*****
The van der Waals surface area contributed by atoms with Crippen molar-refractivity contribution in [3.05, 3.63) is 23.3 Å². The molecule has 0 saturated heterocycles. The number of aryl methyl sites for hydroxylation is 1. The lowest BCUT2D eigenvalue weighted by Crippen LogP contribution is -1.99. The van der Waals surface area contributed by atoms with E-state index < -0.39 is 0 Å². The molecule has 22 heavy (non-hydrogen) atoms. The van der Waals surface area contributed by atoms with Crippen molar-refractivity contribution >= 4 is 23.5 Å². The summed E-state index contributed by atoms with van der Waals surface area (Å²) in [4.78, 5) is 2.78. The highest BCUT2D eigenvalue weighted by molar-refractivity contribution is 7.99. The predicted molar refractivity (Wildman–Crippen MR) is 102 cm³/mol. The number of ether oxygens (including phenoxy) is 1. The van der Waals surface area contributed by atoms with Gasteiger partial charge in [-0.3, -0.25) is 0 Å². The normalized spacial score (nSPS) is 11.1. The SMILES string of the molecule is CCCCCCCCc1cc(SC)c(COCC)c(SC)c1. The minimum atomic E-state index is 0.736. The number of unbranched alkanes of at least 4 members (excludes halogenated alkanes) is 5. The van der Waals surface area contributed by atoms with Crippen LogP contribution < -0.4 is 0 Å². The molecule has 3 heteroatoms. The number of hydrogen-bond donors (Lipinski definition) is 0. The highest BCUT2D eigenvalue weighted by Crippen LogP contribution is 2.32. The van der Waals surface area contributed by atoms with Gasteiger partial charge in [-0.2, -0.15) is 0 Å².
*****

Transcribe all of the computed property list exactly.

The van der Waals surface area contributed by atoms with Crippen molar-refractivity contribution in [3.05, 3.63) is 23.3 Å². The molecule has 0 saturated heterocycles. The number of aryl methyl sites for hydroxylation is 1. The lowest BCUT2D eigenvalue weighted by Crippen LogP contribution is -1.99. The van der Waals surface area contributed by atoms with E-state index < -0.39 is 0 Å². The molecule has 22 heavy (non-hydrogen) atoms. The van der Waals surface area contributed by atoms with Crippen molar-refractivity contribution >= 4 is 23.5 Å². The summed E-state index contributed by atoms with van der Waals surface area (Å²) in [4.78, 5) is 2.78. The highest BCUT2D eigenvalue weighted by molar-refractivity contribution is 7.99. The predicted molar refractivity (Wildman–Crippen MR) is 102 cm³/mol. The number of ether oxygens (including phenoxy) is 1. The van der Waals surface area contributed by atoms with Gasteiger partial charge in [-0.3, -0.25) is 0 Å². The normalized spacial score (nSPS) is 11.1. The SMILES string of the molecule is CCCCCCCCc1cc(SC)c(COCC)c(SC)c1. The minimum atomic E-state index is 0.736. The number of unbranched alkanes of at least 4 members (excludes halogenated alkanes) is 5. The van der Waals surface area contributed by atoms with Crippen LogP contribution < -0.4 is 0 Å². The molecule has 3 heteroatoms. The number of hydrogen-bond donors (Lipinski definition) is 0. The highest BCUT2D eigenvalue weighted by Crippen LogP contribution is 2.32. The van der Waals surface area contributed by atoms with Gasteiger partial charge in [-0.2, -0.15) is 0 Å².